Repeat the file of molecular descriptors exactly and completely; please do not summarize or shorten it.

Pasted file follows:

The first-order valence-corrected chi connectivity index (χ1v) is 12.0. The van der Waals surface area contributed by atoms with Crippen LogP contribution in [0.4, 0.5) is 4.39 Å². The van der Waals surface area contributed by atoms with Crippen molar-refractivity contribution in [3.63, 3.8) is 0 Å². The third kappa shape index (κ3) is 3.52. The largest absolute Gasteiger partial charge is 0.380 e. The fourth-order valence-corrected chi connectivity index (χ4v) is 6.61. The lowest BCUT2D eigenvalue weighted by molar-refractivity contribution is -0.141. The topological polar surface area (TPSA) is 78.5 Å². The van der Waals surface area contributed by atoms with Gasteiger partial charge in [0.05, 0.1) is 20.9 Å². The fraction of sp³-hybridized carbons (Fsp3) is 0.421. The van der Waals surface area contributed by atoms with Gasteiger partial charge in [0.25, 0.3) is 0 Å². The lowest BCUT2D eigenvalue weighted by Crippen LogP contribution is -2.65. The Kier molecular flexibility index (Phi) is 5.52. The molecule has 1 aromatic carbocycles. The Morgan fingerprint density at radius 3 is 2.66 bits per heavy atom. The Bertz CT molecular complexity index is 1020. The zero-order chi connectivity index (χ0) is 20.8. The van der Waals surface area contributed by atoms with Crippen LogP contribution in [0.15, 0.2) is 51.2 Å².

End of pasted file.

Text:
The first-order valence-corrected chi connectivity index (χ1v) is 12.0. The van der Waals surface area contributed by atoms with Crippen LogP contribution in [0.4, 0.5) is 4.39 Å². The van der Waals surface area contributed by atoms with Crippen molar-refractivity contribution in [3.63, 3.8) is 0 Å². The third kappa shape index (κ3) is 3.52. The largest absolute Gasteiger partial charge is 0.380 e. The fourth-order valence-corrected chi connectivity index (χ4v) is 6.61. The lowest BCUT2D eigenvalue weighted by molar-refractivity contribution is -0.141. The topological polar surface area (TPSA) is 78.5 Å². The van der Waals surface area contributed by atoms with Gasteiger partial charge in [0.05, 0.1) is 20.9 Å². The fraction of sp³-hybridized carbons (Fsp3) is 0.421. The van der Waals surface area contributed by atoms with Gasteiger partial charge in [0.25, 0.3) is 0 Å². The lowest BCUT2D eigenvalue weighted by Crippen LogP contribution is -2.65. The Kier molecular flexibility index (Phi) is 5.52. The molecule has 1 aromatic carbocycles. The Morgan fingerprint density at radius 3 is 2.66 bits per heavy atom. The Bertz CT molecular complexity index is 1020. The zero-order chi connectivity index (χ0) is 20.8. The van der Waals surface area contributed by atoms with Crippen LogP contribution in [0.15, 0.2) is 51.2 Å².